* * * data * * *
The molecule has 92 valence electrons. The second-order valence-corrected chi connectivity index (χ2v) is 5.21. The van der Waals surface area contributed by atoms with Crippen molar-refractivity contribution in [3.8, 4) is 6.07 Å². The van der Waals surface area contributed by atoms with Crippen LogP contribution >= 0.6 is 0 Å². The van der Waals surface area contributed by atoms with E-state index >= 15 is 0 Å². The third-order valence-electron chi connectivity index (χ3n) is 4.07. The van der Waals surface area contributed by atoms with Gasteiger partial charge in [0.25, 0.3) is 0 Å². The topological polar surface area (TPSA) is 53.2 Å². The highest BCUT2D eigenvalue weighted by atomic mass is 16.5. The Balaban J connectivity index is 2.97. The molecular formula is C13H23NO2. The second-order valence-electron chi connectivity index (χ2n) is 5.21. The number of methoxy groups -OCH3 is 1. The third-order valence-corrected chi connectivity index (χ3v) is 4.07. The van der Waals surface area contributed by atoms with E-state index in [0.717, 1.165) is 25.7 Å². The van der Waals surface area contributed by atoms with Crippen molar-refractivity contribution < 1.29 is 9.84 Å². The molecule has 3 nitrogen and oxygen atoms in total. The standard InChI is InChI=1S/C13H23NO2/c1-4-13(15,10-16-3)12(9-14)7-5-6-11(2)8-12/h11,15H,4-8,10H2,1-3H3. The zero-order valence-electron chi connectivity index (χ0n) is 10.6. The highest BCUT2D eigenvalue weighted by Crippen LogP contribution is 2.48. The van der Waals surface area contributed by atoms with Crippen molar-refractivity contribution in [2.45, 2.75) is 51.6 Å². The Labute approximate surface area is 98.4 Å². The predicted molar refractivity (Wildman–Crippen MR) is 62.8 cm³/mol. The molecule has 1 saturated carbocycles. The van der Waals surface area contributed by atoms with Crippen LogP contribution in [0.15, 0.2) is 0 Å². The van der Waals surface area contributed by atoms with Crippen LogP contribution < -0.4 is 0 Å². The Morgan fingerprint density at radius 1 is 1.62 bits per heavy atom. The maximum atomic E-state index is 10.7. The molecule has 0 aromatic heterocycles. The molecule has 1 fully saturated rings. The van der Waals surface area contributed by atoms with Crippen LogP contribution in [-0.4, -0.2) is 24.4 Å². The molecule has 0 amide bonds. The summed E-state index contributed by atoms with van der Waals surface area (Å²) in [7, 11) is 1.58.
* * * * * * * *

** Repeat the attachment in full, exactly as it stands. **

The molecule has 92 valence electrons. The second-order valence-corrected chi connectivity index (χ2v) is 5.21. The van der Waals surface area contributed by atoms with Crippen molar-refractivity contribution in [3.8, 4) is 6.07 Å². The van der Waals surface area contributed by atoms with Crippen LogP contribution >= 0.6 is 0 Å². The van der Waals surface area contributed by atoms with E-state index >= 15 is 0 Å². The third-order valence-electron chi connectivity index (χ3n) is 4.07. The van der Waals surface area contributed by atoms with Gasteiger partial charge in [0.25, 0.3) is 0 Å². The topological polar surface area (TPSA) is 53.2 Å². The highest BCUT2D eigenvalue weighted by atomic mass is 16.5. The Balaban J connectivity index is 2.97. The molecular formula is C13H23NO2. The second-order valence-electron chi connectivity index (χ2n) is 5.21. The number of methoxy groups -OCH3 is 1. The third-order valence-corrected chi connectivity index (χ3v) is 4.07. The van der Waals surface area contributed by atoms with E-state index in [0.717, 1.165) is 25.7 Å². The van der Waals surface area contributed by atoms with Crippen molar-refractivity contribution < 1.29 is 9.84 Å². The molecule has 3 nitrogen and oxygen atoms in total. The standard InChI is InChI=1S/C13H23NO2/c1-4-13(15,10-16-3)12(9-14)7-5-6-11(2)8-12/h11,15H,4-8,10H2,1-3H3. The zero-order valence-electron chi connectivity index (χ0n) is 10.6. The highest BCUT2D eigenvalue weighted by Crippen LogP contribution is 2.48. The van der Waals surface area contributed by atoms with Crippen molar-refractivity contribution in [2.45, 2.75) is 51.6 Å². The Labute approximate surface area is 98.4 Å². The predicted molar refractivity (Wildman–Crippen MR) is 62.8 cm³/mol. The molecule has 1 saturated carbocycles. The van der Waals surface area contributed by atoms with Crippen LogP contribution in [0.15, 0.2) is 0 Å². The van der Waals surface area contributed by atoms with Crippen LogP contribution < -0.4 is 0 Å². The Morgan fingerprint density at radius 1 is 1.62 bits per heavy atom. The maximum atomic E-state index is 10.7. The molecule has 0 aromatic heterocycles. The molecule has 1 fully saturated rings. The van der Waals surface area contributed by atoms with Crippen LogP contribution in [-0.4, -0.2) is 24.4 Å². The molecule has 0 amide bonds. The summed E-state index contributed by atoms with van der Waals surface area (Å²) in [7, 11) is 1.58.